Syrian refugees walk in a makeshift camp covered in snow on February 20, 2015 on the outskirts of the Lebanese town of Baalbek. Blizzards dumped a blanket of snow over Israel, Jordan and Lebanon, with many residents urged to stay in their homes because of blocked or icy roads. AFP PHOTO / STR (Photo credit should read STR/AFP/Getty Images)‘RECOGNISE THE WHOLE HUMAN RACE AS ONE ‘

Following my blog article about Rando and his hands-on volunteering in Serbia, here is a little follow up. Since then he has set up a gofundme page as he plans to do more for the refugee crisis in Lesbos later this month.

https://www.gofundme.com/humansasone

His action have inspired more friends. As cabin crew he and a few others  are using their cargo allowances / concession to travel to Berlin on 10/11 of NOV to take a load of WINTER GEAR, jackets, jumpers, gloves, hats, SOCKS, for the Syrian refugees, many who have arrived with literally the clothes on their back.

Regardless of political/personal views on the whole migration crisis there are a load of people – many children – now in Berlin housed up in a former airport terminal. And it’s getting cold. And it will get colder.
London-based readers can comment and I get you in touch with the team.

Please share and share again, everyone needs to be aware of the very real risk of thousands of dead frozen bodies on the side of Europe’s roads and on Greek beaches once winter sets.

And here is a link for those of you who have asked for information on volunteering

www.facebook.com/groups/999905293382660/

12063788_10153008964297132_9040451728543986812_nI would also like to share something else.

In 1990 I’ve been on a month long holiday in Syria. This was long before ISIS started to behead people, imposed its inhumane laws and blew up anything in its way; before its own president started to shoot at ‘his’ people. 
12189793_10153008964472132_4307382458558797205_n

The country was peaceful, modern in many ways and not at all poverty ridden. This is not an economical crisis. These people are trying to save their naked lives.

As writer of historical novels I also cannot stress the parallels to the past enough:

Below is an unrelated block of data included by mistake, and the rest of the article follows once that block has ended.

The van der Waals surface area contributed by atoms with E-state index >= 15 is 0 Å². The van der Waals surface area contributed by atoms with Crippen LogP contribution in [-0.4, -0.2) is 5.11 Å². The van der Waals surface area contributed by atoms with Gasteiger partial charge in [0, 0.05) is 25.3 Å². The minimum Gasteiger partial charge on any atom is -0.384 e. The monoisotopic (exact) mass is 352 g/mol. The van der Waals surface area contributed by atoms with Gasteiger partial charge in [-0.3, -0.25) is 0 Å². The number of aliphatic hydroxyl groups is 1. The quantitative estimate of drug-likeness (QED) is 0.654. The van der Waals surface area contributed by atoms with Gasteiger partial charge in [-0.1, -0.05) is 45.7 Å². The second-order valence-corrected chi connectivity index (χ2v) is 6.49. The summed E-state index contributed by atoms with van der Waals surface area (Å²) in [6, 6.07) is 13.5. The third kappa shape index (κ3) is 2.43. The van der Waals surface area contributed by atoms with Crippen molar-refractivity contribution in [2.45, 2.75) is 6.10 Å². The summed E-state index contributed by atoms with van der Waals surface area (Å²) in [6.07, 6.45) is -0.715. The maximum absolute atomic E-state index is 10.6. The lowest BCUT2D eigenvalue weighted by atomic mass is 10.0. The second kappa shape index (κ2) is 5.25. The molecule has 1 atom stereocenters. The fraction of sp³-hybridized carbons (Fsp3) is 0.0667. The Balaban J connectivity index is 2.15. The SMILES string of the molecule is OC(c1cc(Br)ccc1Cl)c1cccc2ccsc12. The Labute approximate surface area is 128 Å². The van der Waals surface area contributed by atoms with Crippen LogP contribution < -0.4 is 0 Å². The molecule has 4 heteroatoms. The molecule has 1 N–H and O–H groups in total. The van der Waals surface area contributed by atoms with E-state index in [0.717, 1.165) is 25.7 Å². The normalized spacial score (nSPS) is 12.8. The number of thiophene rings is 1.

How many Jews stayed in Germany, thinking Hitler’s madness must come to an end and foreign governments would intervene? Germany was their home, why should they leave? Worldwide, their fellow humans didn’t help and called the refugees migrants and opportunists, as many people do today.
I don’t blame the Syrians for not hanging around to see if Isis or their president gets them first. If I was them, I would go, too. Would you bet your life against such madness?

First and foremost, these people are refugees, not migrants.12193316_10153087038251035_5171066685252718267_n

I see chocolate Santas on sale already – how many lives will be having on our conscious by X-mas?
Political inaction has caused this crisis, not greed and opportunism on the refugees behalf. Just google Syrian refugees and look at the pictures. Nobody choses such a life on the road unless they have to. As fellow humans we owe them. We need to help.A Syrian refugee family from Aleppo, stay under a shelter during a rainy day on March 8, 2014, at Uskudar in Istanbul. More than 136,000 people have been killed in Syria's brutal war since March 2011, and millions more have fled their homes. AFP PHOTO/BULENT KILIC (Photo credit should read BULENT KILIC/AFP/Getty Images)

https://www.gofundme.com/humansasone

or http://www.redcross.org.uk/What-we-do/Emergency-response/Current-emergency-appeals/Syria-Crisis-Appeal

Here is a letter by one politician to the next. I don’t always agree with her but here she speaks very well:

Following my visit to refugees and aid workers on the Greek island of Lesbos I’ve sent a letter to David Cameron calling on him to do more to help. It is unacceptable to stand aside and leave Lesbos to cope with this alone. You can read the text of the letter below:

Dear David,

I am writing to ask you to personally intervene to ensure there is immediate humanitarian aid for Lesbos and other areas most heavily affected by the refugee crisis.

Visiting Lesbos last week, where 9,000 people have been arriving each day, I saw families in dreadful humanitarian conditions. Since then, as the weather has deteriorated, it has got worse.

Aid workers told me the humanitarian response was worse than in other international crises they had worked on exactly because it was happening in Europe, and the aid, organisation and mandates they have drawn in elsewhere do not apply. We cannot allow this to happen.